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When Is a Vehicle Considered a Total Loss in NC?


A motor vehicle is considered a “total loss” if the cost of repairs plus any supplemental claims (such as towing, storage fees, and rental car expenses) equals or exceeds 75% of the vehicle’s fair market value prior to the accident.

How Is the Value of a Totaled Vehicle Determined?

If the vehicle is determined to be a total loss, the insurance carrier is required to pay the owner of the vehicle the fair market value of the vehicle prior to the accident. In order to determine the fair market value, adjusters generally base their offer on the book value of the vehicle for the particular geographic area.  Adjusters may have some negotiation room to adjust their offer based on the condition of the vehicle and recent maintenance or repairs. Before you negotiate about the value of your vehicle, be sure to check the values for the National Automobile Dealers Association (NADA) as well as the Kelly Blue Book values. But keep in mind that the values listed for your vehicle should only be used as a guide.  If there was preexisting damage to the vehicle, often, adjusters will take this into account and discount their offer accordingly.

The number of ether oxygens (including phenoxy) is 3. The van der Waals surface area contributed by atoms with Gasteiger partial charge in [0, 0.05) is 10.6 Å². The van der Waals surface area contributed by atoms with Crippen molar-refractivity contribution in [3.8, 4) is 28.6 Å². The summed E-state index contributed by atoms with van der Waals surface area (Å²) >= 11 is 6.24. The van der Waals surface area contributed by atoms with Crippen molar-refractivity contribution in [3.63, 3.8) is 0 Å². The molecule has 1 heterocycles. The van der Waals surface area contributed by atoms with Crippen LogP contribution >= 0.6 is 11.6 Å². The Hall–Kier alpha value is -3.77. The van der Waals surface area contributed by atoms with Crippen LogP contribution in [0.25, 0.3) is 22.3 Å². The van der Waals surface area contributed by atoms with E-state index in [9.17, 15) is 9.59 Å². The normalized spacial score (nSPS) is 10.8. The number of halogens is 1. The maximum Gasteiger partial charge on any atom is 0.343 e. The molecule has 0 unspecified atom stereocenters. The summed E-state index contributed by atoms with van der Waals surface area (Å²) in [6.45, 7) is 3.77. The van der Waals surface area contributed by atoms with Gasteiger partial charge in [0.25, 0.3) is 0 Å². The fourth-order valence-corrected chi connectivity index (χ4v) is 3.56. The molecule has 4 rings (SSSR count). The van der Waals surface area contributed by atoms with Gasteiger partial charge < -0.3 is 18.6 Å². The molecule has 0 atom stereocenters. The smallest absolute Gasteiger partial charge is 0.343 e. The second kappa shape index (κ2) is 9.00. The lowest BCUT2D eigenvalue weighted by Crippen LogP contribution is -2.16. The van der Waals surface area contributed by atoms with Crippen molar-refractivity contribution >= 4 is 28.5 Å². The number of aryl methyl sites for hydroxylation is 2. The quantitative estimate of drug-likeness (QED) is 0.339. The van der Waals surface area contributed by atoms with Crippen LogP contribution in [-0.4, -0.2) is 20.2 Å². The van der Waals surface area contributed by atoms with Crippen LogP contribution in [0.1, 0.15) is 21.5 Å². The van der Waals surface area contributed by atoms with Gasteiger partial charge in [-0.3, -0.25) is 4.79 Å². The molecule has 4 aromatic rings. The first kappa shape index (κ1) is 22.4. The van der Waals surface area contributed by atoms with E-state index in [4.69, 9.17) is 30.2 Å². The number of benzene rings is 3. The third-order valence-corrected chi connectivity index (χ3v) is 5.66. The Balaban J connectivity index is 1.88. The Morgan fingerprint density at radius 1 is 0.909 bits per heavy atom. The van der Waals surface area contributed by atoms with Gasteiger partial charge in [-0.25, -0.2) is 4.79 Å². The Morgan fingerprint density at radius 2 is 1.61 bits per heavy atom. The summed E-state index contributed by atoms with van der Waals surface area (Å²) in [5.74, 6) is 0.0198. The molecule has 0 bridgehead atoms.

Contact Our Personal Injury Attorney

We have helped numerous clients throughout North Carolina successfully settle their property damage and personal injury claims. If we represent you for personal injuries, we will assist with your property damage claim at no cost to you. Increase your odds of a successful outcome against the insurance company by contacting our dedicated auto accident attorneys at (888) 920-8180.